# Thread: Algebra, Problems For Fun (13)

1. ## Algebra, Problems For Fun (13)

Definition: An element $a$ in a ring is called an idempotent if $a^2=a.$

Question: Given an integer $n \geq 2,$ how many idempotents are there in $\mathbb{Z}/n\mathbb{Z}$ ?

2. If there is an integer $a$ such that $1 and $n=a^2-a$ then there are 3 idempotents, namely 0, 1 and $a.$ Otherwise 0 and 1 are the only idempotents.

Is that right?

3. Originally Posted by TheAbstractionist
If there is an integer $a$ such that $1 and $n=a^2-a$ then there are 3 idempotents, namely 0, 1 and $a.$ Otherwise 0 and 1 are the only idempotents.

Is that right?
unfortunately it's not right! for example the ring $\mathbb{Z}/6\mathbb{Z}$ has 4 idempotents. i suggest you first solve the problem for $n=p^k,$ where $p$ is a prime.

4. Argh! I was thinking along the line that if $1 is an idempotent then $n=a^2-a.$ It should be $n\mid a^2-a$ rather. Stupid, stupid.

Okay, back to the beginning.

5. Okay, this is actually very simple. I can’t believe I’ve taken such a long time to twig it.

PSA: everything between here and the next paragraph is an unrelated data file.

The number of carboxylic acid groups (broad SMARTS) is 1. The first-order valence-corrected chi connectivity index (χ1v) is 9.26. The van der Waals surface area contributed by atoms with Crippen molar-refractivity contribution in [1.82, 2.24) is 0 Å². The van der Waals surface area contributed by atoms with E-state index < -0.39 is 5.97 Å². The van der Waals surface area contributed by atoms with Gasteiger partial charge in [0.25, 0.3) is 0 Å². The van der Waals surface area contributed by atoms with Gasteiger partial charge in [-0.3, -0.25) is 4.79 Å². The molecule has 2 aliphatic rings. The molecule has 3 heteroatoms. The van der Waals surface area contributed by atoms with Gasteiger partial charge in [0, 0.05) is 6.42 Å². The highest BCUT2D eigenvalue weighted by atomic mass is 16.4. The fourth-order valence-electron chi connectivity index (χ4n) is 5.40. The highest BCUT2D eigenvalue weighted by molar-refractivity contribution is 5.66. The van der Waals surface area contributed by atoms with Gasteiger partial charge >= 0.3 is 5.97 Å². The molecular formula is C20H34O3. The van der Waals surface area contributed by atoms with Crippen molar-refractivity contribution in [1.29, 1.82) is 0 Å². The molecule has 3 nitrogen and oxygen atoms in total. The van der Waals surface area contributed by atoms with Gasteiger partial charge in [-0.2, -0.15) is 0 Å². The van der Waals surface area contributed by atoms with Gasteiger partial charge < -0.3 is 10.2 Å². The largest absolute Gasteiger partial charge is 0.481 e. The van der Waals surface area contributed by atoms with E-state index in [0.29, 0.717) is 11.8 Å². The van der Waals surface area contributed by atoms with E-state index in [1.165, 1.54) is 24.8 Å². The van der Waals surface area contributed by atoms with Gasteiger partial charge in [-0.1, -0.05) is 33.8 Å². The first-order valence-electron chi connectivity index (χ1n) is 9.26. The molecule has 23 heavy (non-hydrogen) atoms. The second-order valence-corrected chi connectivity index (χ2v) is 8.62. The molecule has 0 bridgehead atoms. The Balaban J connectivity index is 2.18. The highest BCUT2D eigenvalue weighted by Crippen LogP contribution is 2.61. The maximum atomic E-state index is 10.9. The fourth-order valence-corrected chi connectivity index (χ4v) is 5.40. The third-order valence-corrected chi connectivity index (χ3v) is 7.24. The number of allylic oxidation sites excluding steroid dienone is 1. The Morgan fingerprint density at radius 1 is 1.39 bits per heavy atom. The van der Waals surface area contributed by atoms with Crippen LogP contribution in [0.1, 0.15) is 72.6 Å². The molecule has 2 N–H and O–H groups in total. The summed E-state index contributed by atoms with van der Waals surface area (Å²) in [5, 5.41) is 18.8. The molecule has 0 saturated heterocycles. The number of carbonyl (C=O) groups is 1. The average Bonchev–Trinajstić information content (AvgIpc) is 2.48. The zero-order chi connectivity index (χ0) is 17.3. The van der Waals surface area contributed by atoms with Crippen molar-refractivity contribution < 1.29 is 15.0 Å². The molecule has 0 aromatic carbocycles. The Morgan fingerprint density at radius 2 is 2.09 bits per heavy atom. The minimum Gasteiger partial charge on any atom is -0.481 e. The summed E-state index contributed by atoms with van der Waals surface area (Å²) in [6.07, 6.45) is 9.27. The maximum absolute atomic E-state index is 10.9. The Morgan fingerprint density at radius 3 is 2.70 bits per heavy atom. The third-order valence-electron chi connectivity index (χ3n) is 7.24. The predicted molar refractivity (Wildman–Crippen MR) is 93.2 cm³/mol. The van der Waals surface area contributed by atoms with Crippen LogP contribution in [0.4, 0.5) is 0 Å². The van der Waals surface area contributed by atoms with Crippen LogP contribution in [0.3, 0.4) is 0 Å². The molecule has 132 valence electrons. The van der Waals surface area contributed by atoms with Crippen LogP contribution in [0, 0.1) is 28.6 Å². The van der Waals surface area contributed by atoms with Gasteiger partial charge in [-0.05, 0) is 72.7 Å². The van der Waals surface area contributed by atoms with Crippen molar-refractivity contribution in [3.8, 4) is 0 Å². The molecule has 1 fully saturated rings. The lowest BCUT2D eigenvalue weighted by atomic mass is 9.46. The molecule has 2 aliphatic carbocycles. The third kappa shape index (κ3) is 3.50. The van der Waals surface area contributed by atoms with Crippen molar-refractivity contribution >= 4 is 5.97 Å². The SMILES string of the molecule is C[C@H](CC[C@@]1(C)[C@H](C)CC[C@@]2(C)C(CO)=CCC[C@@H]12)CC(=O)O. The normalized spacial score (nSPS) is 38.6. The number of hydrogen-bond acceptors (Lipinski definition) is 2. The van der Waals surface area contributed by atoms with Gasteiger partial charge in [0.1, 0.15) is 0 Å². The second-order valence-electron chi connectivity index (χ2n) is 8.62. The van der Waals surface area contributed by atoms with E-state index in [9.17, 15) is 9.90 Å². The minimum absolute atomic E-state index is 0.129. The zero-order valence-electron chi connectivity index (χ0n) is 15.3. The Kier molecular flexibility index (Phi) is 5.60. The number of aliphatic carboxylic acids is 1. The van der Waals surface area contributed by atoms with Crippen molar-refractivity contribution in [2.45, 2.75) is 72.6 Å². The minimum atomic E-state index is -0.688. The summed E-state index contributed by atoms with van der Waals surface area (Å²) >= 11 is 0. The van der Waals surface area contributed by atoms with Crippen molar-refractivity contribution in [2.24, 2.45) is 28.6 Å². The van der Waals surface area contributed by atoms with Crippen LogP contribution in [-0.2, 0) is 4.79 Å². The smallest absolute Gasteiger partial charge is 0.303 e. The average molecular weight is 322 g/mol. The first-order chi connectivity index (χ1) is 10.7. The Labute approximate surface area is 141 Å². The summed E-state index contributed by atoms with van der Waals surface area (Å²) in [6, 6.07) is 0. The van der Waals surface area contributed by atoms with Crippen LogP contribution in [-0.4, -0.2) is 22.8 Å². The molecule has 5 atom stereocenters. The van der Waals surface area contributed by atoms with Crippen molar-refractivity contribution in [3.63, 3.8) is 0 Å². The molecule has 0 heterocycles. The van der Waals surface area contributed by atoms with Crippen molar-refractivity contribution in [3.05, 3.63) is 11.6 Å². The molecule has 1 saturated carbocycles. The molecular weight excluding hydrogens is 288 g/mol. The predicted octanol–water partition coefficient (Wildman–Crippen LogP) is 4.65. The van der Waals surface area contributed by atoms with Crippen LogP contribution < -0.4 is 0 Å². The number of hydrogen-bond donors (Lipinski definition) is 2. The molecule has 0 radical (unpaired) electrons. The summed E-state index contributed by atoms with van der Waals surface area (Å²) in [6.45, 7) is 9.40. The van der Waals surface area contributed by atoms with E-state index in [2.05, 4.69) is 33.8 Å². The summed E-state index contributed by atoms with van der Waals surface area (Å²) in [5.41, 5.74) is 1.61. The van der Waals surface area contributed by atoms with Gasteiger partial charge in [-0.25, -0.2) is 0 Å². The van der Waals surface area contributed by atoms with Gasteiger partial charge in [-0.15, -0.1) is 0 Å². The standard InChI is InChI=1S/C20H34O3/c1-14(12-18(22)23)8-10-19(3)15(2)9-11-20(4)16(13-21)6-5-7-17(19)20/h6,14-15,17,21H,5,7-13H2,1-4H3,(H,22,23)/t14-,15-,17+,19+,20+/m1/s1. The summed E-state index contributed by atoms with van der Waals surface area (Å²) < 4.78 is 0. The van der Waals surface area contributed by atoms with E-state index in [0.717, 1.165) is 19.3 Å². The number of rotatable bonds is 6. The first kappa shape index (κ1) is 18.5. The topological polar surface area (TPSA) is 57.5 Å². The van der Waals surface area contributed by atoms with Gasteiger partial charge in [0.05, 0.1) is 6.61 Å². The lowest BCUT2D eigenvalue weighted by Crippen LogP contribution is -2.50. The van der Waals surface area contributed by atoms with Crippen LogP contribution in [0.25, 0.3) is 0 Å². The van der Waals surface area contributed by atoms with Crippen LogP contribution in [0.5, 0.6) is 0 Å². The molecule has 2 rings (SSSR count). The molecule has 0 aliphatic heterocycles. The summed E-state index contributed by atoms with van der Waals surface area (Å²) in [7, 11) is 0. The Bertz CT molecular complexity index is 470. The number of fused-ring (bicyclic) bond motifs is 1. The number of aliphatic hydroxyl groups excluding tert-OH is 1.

It is clear that $a$ is an idempotent of $\mathbb Z/n\mathbb Z$ if and only if $n$ divides $a^2-a=a(a-1).$ Let $n=p_1^{k_1}p_2^{k_2}\cdots p_r^{k_r}$ where $p_1,p_2,\ldots,p_r$ are the distinct prime factors of $n.$ If $a$ is an idempotent then each prime $p_i$ must divide $a$ or $a-1,$ but not both – otherwise it would divide $a-(a-1)=1.$ So whichever factor it divides, the whole lot $p_i^{k_i}$ will divide that factor. And since each $p_i$ either divides $a$ or $a-1$ (2 choices), it emerges that the number of idempotents $a$ is precisely $2^r.$

Hence the number of idempotents of $\mathbb Z/n\mathbb Z$ where $n\ge2$ is $2^r$ where $r$ is the number of distinct prime factors of $n.$

This is one of the most wonderful problems I’ve ever tried – thank you ever so much, NonCommAlg. It’s a shame I can only thank you once – I would thank you more times if I could.

6. that's correct. you could also use the isomoprhism $\mathbb{Z}/n\mathbb{Z} \cong \bigoplus_{j=1}^r \mathbb{Z}/p_j^{k_j}\mathbb{Z}$ and this simple fact that each $\mathbb{Z}/p_j^{k_j}\mathbb{Z}$ has exactly two idempotents.